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Manifesto on Algorithmic Humanitarianism


At Open Democracy, Dan McQuillan offers a “Manifesto on Algorithmic Humanitarianism.” It begins by observing that international humanitarian relief, like many activities that involve complex coordination, will soon incorporate machine learning technology. But McQuillan argues that if this development is inevitable, we must identify the inherent biases of machine learning and endeavor to counteract them. Here’s an excerpt:

1 – Of course the humanitarian field is not naive about the perils of datafication

2 – We all know machine learning could propagate discrimination
because it learns from social data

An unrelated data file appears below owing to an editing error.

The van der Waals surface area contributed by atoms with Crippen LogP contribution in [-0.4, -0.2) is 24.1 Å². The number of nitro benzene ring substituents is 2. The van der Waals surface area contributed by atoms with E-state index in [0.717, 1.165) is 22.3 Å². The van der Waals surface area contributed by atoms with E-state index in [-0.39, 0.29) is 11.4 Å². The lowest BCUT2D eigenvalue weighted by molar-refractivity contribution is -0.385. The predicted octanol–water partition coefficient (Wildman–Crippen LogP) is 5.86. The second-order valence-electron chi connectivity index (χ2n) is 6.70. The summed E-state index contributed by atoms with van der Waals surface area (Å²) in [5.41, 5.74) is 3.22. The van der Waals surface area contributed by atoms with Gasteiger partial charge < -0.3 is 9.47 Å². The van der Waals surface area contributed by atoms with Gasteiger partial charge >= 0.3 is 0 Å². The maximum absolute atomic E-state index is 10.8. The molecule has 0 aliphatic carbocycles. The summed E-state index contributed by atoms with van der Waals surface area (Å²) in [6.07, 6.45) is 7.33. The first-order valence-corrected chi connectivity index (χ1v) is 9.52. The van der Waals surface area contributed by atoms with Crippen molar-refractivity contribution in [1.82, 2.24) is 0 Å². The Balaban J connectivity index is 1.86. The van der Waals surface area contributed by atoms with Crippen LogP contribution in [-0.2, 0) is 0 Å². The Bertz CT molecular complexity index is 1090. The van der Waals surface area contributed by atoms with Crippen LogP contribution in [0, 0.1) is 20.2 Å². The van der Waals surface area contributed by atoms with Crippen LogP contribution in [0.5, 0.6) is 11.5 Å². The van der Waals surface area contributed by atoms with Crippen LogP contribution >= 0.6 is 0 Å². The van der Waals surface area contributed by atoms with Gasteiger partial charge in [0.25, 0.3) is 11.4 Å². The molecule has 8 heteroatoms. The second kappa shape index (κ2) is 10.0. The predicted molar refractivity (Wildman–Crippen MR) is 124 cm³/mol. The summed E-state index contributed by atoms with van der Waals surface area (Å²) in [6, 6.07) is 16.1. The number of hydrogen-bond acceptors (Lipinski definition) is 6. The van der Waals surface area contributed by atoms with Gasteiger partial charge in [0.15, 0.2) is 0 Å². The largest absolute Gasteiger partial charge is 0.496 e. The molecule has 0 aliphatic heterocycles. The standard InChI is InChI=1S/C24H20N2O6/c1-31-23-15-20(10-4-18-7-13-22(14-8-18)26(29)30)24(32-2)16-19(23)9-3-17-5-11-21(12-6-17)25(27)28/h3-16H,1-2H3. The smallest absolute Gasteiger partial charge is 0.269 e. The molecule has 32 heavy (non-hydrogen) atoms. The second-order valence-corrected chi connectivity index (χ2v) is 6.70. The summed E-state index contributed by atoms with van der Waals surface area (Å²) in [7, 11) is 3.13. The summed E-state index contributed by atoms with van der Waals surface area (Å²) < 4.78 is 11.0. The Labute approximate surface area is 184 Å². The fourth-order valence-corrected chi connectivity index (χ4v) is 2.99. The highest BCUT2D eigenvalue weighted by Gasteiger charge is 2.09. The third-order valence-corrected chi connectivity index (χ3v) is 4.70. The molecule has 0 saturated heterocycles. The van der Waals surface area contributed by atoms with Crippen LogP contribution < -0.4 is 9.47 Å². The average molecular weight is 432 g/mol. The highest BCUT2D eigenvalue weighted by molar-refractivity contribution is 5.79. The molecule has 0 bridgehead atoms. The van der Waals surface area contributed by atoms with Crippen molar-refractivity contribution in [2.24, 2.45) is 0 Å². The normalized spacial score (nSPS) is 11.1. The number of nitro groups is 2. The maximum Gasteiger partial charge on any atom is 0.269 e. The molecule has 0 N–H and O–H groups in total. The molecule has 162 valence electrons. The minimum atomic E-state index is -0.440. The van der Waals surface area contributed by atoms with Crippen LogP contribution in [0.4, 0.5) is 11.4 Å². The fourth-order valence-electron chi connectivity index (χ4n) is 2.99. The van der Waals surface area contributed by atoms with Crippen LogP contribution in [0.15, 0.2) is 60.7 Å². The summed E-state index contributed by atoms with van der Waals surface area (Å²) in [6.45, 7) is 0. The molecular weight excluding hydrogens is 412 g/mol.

3 – Humanitarian institutions will be more careful than most to ensure all possible safeguards against biased training data

4 – but the deeper effect of machine learning is to produce new subjects and to act on them

5 – Machine learning is performative, in the sense that reiterative statements produce the phenomena they regulate

6 – Humanitarian AI will optimise the impact of limited resources applied to nearly limitless need

7 – by constructing populations that fit the needs of humanitarian organisations

8 – This is machine learning as biopower

9 – it’s predictive power will hold out the promise of saving lives
producing a shift to preemption

10 – but this is effect without cause

11 – The foreclosure of futures on the basis of correlation rather than causation

12 – it constructs risk in the same way that twitter determines > trending topics

13 –the result will be algorithmic states of exception

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